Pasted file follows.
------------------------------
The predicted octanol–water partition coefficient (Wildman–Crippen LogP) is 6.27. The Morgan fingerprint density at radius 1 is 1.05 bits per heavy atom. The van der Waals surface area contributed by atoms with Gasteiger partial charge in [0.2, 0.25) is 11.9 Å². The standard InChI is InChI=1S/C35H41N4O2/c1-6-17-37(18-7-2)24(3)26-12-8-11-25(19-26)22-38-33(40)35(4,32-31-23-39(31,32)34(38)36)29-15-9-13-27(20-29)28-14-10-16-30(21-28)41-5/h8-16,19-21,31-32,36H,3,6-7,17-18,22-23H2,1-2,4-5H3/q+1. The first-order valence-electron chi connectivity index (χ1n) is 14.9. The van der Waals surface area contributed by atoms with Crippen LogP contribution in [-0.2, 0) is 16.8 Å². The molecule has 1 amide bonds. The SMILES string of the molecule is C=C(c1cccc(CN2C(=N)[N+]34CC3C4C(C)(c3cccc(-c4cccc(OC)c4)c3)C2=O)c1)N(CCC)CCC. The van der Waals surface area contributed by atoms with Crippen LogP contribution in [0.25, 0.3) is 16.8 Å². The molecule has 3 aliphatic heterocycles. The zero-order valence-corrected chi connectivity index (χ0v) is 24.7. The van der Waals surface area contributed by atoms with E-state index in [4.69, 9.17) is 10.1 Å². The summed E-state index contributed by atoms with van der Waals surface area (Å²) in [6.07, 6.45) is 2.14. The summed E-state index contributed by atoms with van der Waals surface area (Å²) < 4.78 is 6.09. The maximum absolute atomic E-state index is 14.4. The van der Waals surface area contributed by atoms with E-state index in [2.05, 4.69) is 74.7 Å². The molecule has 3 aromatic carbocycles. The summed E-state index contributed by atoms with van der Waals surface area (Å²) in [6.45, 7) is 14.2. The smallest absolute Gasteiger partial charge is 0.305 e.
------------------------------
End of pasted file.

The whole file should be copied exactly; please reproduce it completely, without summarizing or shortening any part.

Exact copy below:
The predicted octanol–water partition coefficient (Wildman–Crippen LogP) is 6.27. The Morgan fingerprint density at radius 1 is 1.05 bits per heavy atom. The van der Waals surface area contributed by atoms with Gasteiger partial charge in [0.2, 0.25) is 11.9 Å². The standard InChI is InChI=1S/C35H41N4O2/c1-6-17-37(18-7-2)24(3)26-12-8-11-25(19-26)22-38-33(40)35(4,32-31-23-39(31,32)34(38)36)29-15-9-13-27(20-29)28-14-10-16-30(21-28)41-5/h8-16,19-21,31-32,36H,3,6-7,17-18,22-23H2,1-2,4-5H3/q+1. The first-order valence-electron chi connectivity index (χ1n) is 14.9. The van der Waals surface area contributed by atoms with Crippen LogP contribution in [-0.2, 0) is 16.8 Å². The molecule has 1 amide bonds. The SMILES string of the molecule is C=C(c1cccc(CN2C(=N)[N+]34CC3C4C(C)(c3cccc(-c4cccc(OC)c4)c3)C2=O)c1)N(CCC)CCC. The van der Waals surface area contributed by atoms with Crippen LogP contribution in [0.25, 0.3) is 16.8 Å². The molecule has 3 aliphatic heterocycles. The zero-order valence-corrected chi connectivity index (χ0v) is 24.7. The van der Waals surface area contributed by atoms with E-state index in [4.69, 9.17) is 10.1 Å². The summed E-state index contributed by atoms with van der Waals surface area (Å²) in [6.07, 6.45) is 2.14. The summed E-state index contributed by atoms with van der Waals surface area (Å²) < 4.78 is 6.09. The maximum absolute atomic E-state index is 14.4. The van der Waals surface area contributed by atoms with E-state index in [2.05, 4.69) is 74.7 Å². The molecule has 3 aromatic carbocycles. The summed E-state index contributed by atoms with van der Waals surface area (Å²) in [6.45, 7) is 14.2. The smallest absolute Gasteiger partial charge is 0.305 e.